If there is one constant to modern social science, it is that you are always under-read. There is always some critical book you missed, some article you never had time for, some classic of which you only read the first and last chapters in grad school. And this is just the modern work immediately relevant to your field. After college you all but gave up on reading the ‘great books’ in the Chicago sense – Plato, Augustine, Mill, Nietzsche, etc. That’s the stuff that really got you interested in social analysis – you’ve still got a marked up copy of Aristotle’s Politics somewhere – but if you cite these guys today, it’s usually just a lifted quote from someone else’s modern social science book that you are reading. Your own black-edged Penguin Classics are collecting dust. If it wouldn’t be so uncomfortable, it would be fascinating to hear what ‘obligatory’ IR classics Duck readers haven’t actually read and why not.

One good measure of this overload in IR is the Social Science Citation Index list – there are now 59 SSCI journals just in IR, 112 in Political Science, and 750 total. They are publishing roughly 4 issues a year, 6 articles per issue. This is just a crushing load: 59 x 4 x 6 = my head explodes like that dude from Scanners. In the end, the best you can do is follow the top ten or so, plus maybe one or two in your unique area. Then come all the books. Just in the last 6 months, you know you need to read Fukuyam’a new book on order and Pinker’s on violence (so long!), and who even wants to touch yet another laughably misnamed IR ‘handbook’ so heavy you could use it as a doorstop in a tornado?

And blogging just makes this worse. Now, on top of all those article and books you haven’t read and which will embarrass you at the next APSA, everybody’s got a blog. But blogging feels so much nicer than articles – the style is gentler and more readable, there is some humor (a cardinal sin in the SSCI), blog-posts are mercifully short, and you don’t need to read them with a pen in your hand. So you’d rather read blogs than read the latest ISQ – hence you get lost on the internet all day and fall yet further behind.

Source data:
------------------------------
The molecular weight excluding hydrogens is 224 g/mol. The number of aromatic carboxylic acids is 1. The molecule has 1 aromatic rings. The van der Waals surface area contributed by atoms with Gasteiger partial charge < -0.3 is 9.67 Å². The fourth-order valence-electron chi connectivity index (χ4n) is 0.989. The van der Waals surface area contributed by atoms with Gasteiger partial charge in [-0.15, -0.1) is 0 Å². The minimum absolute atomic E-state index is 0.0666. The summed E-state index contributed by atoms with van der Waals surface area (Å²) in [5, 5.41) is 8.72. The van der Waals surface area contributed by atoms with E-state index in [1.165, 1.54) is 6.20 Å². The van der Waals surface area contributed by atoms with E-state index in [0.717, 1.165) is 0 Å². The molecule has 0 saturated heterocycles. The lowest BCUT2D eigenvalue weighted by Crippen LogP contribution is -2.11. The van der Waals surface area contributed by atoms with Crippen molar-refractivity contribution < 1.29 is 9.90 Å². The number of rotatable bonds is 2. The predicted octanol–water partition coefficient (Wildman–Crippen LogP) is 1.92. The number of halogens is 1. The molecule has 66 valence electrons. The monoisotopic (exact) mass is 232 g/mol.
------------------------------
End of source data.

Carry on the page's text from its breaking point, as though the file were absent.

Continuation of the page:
On top of this course, you want have a life – your spouse couldn’t care less about the difference between counterforce and countervalue, and, truth be told, you care a lot more about the degenerative ad hoc emendations of Star Wars on disc than of some IR paradigm (realism as structural, offensive, defensive, critical postpositivist, whatever, I don’t know anymore).

So one thing I’ve wondered about since grad school is how other people in IR manage the massive data/research flow. What are you strategies for sorting through this huge flood of writing that is worth your time, a flood that is only increasing with the proliferation of IR blogs? I feel just overwhelmed, so here are my 3 lesson-learned to date:

1. Blogs

I get lots of RSS feeds but, like everything else, they’ve proliferated so much, that I blow through most of them now. Hence the inevitable culling toward just a few that I find regularly reliable/important:

Walt at FP: I guess everybody read this, right? Its very high-profile; he’s the chair of the best political science department in the world; he’s a great scholar; and the blog is really good. Eve if you disagree with him (I thought he was very wrong on Libya), I almost always find Walt worth the time.

Duck of Minerva: I guess since I write for this site, this is expected, but I think the stuff on the Duck is actually quality IR; sometimes it feels like grad school all over again. Laura Sjoberg, e.g., used to write long, theory-heavy posts so good that I got headaches. And I don’t think there are too many other strictly IR theory blogs. There are lots of blogs on international affairs generally understood – everybody wants to be Fareed Zakaria. But how many blogs written solely for IR theory, and written with its assumptions in mind, are there?

Walter Russell Mead: I think Mead is the best conservative intellectual writing about foreign affairs on a blog. He’s not a neocon, ideologue, red-state evangelical, American exceptionalist, militarist, or suffering from any of the usual military-industrial complex-worshipping, rightist pathologies that undermine the writing of people like Kaplan or the Kagans, much less Kristol, Krauthammer, etc. Mead also usefully insists on analytically stressing religion and culture, which IR should do more of. Finally, he’s also got a nice grounding in history – American, British, and classical – that gives his work real depth.

More in a few days.

Cross-posted at Asian Security Blog.